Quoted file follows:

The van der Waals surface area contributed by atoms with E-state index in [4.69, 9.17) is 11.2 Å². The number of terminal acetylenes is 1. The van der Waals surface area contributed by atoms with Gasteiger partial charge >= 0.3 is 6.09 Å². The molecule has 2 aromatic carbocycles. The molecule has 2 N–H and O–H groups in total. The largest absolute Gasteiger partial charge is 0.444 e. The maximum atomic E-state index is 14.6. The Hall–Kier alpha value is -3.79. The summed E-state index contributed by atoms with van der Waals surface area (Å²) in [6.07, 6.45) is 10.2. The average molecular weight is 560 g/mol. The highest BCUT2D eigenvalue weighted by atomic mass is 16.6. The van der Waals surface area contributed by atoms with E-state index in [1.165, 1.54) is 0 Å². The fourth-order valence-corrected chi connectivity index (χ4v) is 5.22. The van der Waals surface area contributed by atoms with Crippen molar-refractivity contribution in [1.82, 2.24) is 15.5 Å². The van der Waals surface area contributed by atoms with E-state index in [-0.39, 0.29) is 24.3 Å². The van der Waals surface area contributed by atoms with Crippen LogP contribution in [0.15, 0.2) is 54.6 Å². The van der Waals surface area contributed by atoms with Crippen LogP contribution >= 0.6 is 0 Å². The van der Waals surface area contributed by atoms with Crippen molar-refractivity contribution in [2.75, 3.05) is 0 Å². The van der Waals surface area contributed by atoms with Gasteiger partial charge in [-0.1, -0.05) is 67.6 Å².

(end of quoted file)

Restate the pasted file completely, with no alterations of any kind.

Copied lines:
The van der Waals surface area contributed by atoms with E-state index in [4.69, 9.17) is 11.2 Å². The number of terminal acetylenes is 1. The van der Waals surface area contributed by atoms with Gasteiger partial charge >= 0.3 is 6.09 Å². The molecule has 2 aromatic carbocycles. The molecule has 2 N–H and O–H groups in total. The largest absolute Gasteiger partial charge is 0.444 e. The maximum atomic E-state index is 14.6. The Hall–Kier alpha value is -3.79. The summed E-state index contributed by atoms with van der Waals surface area (Å²) in [6.07, 6.45) is 10.2. The average molecular weight is 560 g/mol. The highest BCUT2D eigenvalue weighted by atomic mass is 16.6. The van der Waals surface area contributed by atoms with E-state index in [1.165, 1.54) is 0 Å². The fourth-order valence-corrected chi connectivity index (χ4v) is 5.22. The van der Waals surface area contributed by atoms with Crippen molar-refractivity contribution in [1.82, 2.24) is 15.5 Å². The van der Waals surface area contributed by atoms with E-state index in [-0.39, 0.29) is 24.3 Å². The van der Waals surface area contributed by atoms with Crippen LogP contribution in [0.15, 0.2) is 54.6 Å². The van der Waals surface area contributed by atoms with Crippen LogP contribution >= 0.6 is 0 Å². The van der Waals surface area contributed by atoms with Crippen molar-refractivity contribution in [2.75, 3.05) is 0 Å². The van der Waals surface area contributed by atoms with Gasteiger partial charge in [-0.1, -0.05) is 67.6 Å².